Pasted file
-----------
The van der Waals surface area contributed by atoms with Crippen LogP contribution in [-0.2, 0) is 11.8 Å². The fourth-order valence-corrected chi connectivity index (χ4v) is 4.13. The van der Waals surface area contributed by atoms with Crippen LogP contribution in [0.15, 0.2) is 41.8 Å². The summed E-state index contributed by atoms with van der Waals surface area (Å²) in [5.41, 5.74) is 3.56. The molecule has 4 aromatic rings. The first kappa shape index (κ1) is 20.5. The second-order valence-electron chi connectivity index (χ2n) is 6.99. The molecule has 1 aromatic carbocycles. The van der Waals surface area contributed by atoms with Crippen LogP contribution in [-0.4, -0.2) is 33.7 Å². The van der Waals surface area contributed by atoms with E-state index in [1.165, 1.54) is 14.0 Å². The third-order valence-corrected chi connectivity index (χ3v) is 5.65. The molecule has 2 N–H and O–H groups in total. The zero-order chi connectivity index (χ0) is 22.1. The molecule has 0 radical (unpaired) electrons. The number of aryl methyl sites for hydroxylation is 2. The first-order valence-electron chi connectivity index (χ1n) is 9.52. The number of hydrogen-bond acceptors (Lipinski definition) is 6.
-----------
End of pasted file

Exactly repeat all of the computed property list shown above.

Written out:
The van der Waals surface area contributed by atoms with Crippen LogP contribution in [-0.2, 0) is 11.8 Å². The fourth-order valence-corrected chi connectivity index (χ4v) is 4.13. The van der Waals surface area contributed by atoms with Crippen LogP contribution in [0.15, 0.2) is 41.8 Å². The summed E-state index contributed by atoms with van der Waals surface area (Å²) in [5.41, 5.74) is 3.56. The molecule has 4 aromatic rings. The first kappa shape index (κ1) is 20.5. The second-order valence-electron chi connectivity index (χ2n) is 6.99. The molecule has 1 aromatic carbocycles. The van der Waals surface area contributed by atoms with Crippen LogP contribution in [-0.4, -0.2) is 33.7 Å². The van der Waals surface area contributed by atoms with E-state index in [1.165, 1.54) is 14.0 Å². The third-order valence-corrected chi connectivity index (χ3v) is 5.65. The molecule has 2 N–H and O–H groups in total. The zero-order chi connectivity index (χ0) is 22.1. The molecule has 0 radical (unpaired) electrons. The number of aryl methyl sites for hydroxylation is 2. The first-order valence-electron chi connectivity index (χ1n) is 9.52. The number of hydrogen-bond acceptors (Lipinski definition) is 6.